Thursday, October 28, 2010

Going Green

Well the rains have broken- not convincingly for sure, but anything that takes the edge off the relentless heat at this time of the year, is most welcome. The onset of the rain changes the sound of Africa, the cicadas and birds during the day and the frogs and crickets at night, give summer, and the rains, their own unique symphony that is overlaid, it seems, by the sound of the bush going green in front of your eyes. These days are punctuated by the odd crescendo of a full blown thunder storm and an African thunder storm is quite a thing to witness! Both their suddenness and violence is breathtaking  and the earth seems to dance and resonate in every dimension as the thunder shakes you to the core of your sole and the lightening makes the dogs run for cover and then. In the aftermath- the smell after the rain- well, that's beyond my power to describe but rest assured, it is not something you will ever forget!

The rains are a time of renewal and bring the promise of new life. There is a mother warthog that lives in the culvert just outside our gate- for three years she has raised successive litters of piglets and yesterday she paraded this years wobbly newcomers. They are sure to keep us entertained as they cavort outside the gate to the immense frustration of the dogs. It almost seems as if they take pleasure in driving the whole pack into an absolute frenzy as they amble sedately along the fence, so close the dogs can almost taste them. Of course an irate warthog mother is more than a match for even a pack of dogs like ours, but so long as the dogs don't need to make good on their promise and are safe within the fence, their muzzles continue to write checks their bodies can't cash- and we will be royalty entertained.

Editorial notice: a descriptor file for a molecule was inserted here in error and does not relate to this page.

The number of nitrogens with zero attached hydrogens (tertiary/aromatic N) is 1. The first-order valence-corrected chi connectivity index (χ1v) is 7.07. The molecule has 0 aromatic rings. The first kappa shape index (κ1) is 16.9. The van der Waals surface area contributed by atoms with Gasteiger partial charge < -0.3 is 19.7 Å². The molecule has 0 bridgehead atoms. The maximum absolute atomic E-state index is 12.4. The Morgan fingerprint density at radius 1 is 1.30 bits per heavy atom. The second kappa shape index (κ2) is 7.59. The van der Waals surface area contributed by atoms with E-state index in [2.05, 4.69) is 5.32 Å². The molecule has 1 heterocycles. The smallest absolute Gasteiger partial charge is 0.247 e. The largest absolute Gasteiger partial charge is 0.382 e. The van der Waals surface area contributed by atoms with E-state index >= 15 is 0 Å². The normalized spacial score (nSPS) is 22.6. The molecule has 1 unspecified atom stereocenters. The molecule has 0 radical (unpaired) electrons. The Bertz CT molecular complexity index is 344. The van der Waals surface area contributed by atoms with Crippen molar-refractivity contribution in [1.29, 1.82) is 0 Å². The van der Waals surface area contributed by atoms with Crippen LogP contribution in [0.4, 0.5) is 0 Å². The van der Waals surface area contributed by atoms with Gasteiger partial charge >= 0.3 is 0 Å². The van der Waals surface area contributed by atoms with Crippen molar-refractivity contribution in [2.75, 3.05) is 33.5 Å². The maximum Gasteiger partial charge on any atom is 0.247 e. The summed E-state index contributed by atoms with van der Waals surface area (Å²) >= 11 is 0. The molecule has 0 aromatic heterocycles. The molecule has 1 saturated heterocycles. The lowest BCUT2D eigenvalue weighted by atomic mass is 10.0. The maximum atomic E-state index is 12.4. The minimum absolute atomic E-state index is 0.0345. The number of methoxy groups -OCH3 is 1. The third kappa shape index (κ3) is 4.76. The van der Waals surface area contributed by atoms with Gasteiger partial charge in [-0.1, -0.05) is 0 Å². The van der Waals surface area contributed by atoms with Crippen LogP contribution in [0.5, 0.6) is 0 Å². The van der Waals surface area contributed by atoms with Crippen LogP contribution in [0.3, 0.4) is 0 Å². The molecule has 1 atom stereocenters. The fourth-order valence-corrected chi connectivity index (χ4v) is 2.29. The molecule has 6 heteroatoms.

Speaking of entertainment, we go this weekend to a Guy Fawkes evening in Livingstone ,Zambia which is hosted by the school the kids go to. I missed the one last year because I was away on safari, but I am determined not to miss it this year. There is a large, mainly British, ex-pat community in Livingstone and  they have that touching habit of hanging onto what is dear to them from "home". It's something we all grew up with here- Guy Fawkes, horse chestnuts and Santa Clause in 40 degree heat while we all send each other Christmas cards decorated with holly and snow! The evening promises to provide some lively entertainment  if last year is anything to go by. Back in England at this time of year you can apparently set off fireworks with impunity but last year, the organizers discovered, that here in Africa, things are a little different. It turns out that you can set a sizable portion of Africa on fire with just one, poorly aimed rocket! Thank God for the Aussie and the South Africa who had had the presence of mind to bring a water cart or the whole of Chief Mukuni's homeland would have been burnt to the ground.  The following morning the smoldering remains of the Guy looked suspiciously like some sort of Witchcraft, to the locals who summoned the local constabulary and there was much cross cultural explaining to be done all round. Sounds like jolly good fun and I wouldn't miss it for anything.

1 comment:

  1. Oh yes, the smell of the wet soil. I think one can actually start to smell it when it is about 10 minutes away. I usually do. The wind says advertises it.

    Why don't they exchange the holly for the num-num (or a potato-bush) and the snow for an ice-cream cone? I ever wondered. Or are all those cards imported?